Thursday, April 13, 2017

'Anaarkali of Aarah' is a giant leap for Bollywood

A look at 'Anaarkali of Aarah' through the gender lens 

Anaarkali of Aarah is a song of retribution and a classic revenge story, Bollywood masala style, and yet it is so real that you feel you are part of her every decision. Maybe it's just me, but rather than watch something like Bat'man' and Super'man' fight it out in incredible VFX, give me Anaarkali's fight for her dignity and bodily autonomy any day.

Anaarkali of Aarah, through the story of sexual harassment of an entertainment dancer, makes you curious to dissect the psyche of men who perpetrate such assault. What are we as a society enabling by encouraging use of a female body dancing suggestively as a source of entertainment? Same logic goes for item songs, strip clubs, dance bars. The movie resonates with real life more than we could imagine. Do yourself a favour and google a certain music company in Haryana (hint: it's named after a bird) and watch a fully clad performer gyrate to regional song about a 'solid' anatomy. The channel has millions of followers— in fact, my friend's barber showed him a downloaded video while shaving him, and said, "Ye dekho mast cheej". The videos have awestruck men staring at the performer, who by the way, brings a man in the capacity of a bodyguard (like the character of Swara Bhaskar’s manager in Anaarkali, played by Pankaj Tripathi). Some would argue that the position of power Anaarkali holds over the crowd as she performs, is empowering in itself, yet the nagging feeling that this isn't right in the first place, just does not go away.
The movie’s premise of harassment endured by entertainment dancers is eerily reminiscent of the woman shot dead on stage in Punjab while entertaining a group of drunk men at a wedding. There has been no word in the media on what retribution the perpetrators faced. In fact all headlines read "girl shot dead/dancer shot dead/pregnant girl shot dead" and hardly any headline mentions who shot her (note the prevalent use of ‘girl’ to describe a full grown woman). The theme with all crimes related to women is the same, "Girl raped/girl molested/girl murdered" with more focus on the profile of the victim and her personal life, rather than the accused. Consider this- "Drunk man kills a wedding performer on camera", "Rifle firing by men at weddings claims another life", “Violence by men on the rise”. Oh wait, let's not say too much, we may trigger another #NotAllMen outrage.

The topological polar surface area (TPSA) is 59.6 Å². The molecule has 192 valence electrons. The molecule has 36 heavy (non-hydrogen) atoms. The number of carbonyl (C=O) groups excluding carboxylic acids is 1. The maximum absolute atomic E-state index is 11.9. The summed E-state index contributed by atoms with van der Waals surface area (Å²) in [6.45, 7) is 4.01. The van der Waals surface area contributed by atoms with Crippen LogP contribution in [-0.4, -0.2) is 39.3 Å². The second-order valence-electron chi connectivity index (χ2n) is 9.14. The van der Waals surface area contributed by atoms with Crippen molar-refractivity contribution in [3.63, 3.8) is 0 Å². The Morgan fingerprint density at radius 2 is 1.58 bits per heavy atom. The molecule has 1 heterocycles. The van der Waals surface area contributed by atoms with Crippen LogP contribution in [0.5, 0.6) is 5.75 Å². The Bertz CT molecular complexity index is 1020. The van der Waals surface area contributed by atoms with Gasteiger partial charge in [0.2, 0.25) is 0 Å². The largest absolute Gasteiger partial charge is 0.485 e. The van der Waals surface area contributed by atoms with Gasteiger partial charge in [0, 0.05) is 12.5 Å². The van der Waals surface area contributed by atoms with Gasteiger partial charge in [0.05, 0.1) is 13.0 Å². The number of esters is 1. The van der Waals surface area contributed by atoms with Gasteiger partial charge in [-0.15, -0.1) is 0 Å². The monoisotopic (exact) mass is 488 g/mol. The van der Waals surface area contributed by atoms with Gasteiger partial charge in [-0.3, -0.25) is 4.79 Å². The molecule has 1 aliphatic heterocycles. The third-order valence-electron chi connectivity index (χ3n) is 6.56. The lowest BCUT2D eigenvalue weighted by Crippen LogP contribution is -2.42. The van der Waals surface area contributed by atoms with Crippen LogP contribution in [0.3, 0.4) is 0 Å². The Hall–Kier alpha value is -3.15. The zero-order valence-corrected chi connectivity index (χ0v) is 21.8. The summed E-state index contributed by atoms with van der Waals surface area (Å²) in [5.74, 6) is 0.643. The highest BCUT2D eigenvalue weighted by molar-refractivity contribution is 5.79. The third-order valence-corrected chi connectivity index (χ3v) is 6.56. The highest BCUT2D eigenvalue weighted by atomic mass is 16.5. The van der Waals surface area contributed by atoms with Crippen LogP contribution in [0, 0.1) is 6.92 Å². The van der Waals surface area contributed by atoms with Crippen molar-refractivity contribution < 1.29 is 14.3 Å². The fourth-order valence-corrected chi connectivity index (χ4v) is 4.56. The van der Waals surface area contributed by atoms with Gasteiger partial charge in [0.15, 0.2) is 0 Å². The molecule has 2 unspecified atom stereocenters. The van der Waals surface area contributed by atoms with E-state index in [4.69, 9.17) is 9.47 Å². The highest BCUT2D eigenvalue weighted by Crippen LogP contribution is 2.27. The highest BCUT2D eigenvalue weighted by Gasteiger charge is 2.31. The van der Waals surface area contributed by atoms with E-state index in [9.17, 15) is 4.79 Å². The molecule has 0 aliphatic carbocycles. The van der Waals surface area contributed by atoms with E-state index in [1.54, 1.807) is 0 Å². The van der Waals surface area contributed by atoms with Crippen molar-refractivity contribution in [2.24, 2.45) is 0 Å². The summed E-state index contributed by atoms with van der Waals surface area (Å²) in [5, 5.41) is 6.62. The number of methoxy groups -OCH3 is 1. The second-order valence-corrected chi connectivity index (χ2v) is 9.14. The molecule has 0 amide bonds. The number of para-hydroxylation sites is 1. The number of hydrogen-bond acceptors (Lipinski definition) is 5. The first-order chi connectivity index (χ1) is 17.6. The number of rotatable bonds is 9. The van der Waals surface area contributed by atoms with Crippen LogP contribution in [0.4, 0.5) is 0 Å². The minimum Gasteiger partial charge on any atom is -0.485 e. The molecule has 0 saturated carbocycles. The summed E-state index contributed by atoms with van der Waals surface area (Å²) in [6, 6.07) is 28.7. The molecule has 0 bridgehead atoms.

The movie also explores the stigma that comes with being branded a sex worker in this country. It's apparent that being branded a sex worker (whether you are one or not) makes you a second class citizen immediately, a citizen who has no recourse with the authorities or sympathy from society, and whose self respect suffers a great deal. This brings about a technical question as well about the laws of our land. Sex work (I hate the word prostitution) is legal in India and yet many women and men are arrested and harassed on this charge. For the sex workers this is double jeopardy because if they are scared of the authorities, who protects them?
Anaarkali uses the system to her advantage to exact revenge on her own terms. The climax of the film has the audience spellbound, internally cheering for Anaarkali. The movie makes you root for a woman who is not a pious, quintessential abla naari, and that I think is great progress in itself where Bollywood is concerned.
The writer is Programme Manager, Population First and the review was published in DNA India on April 5 2017.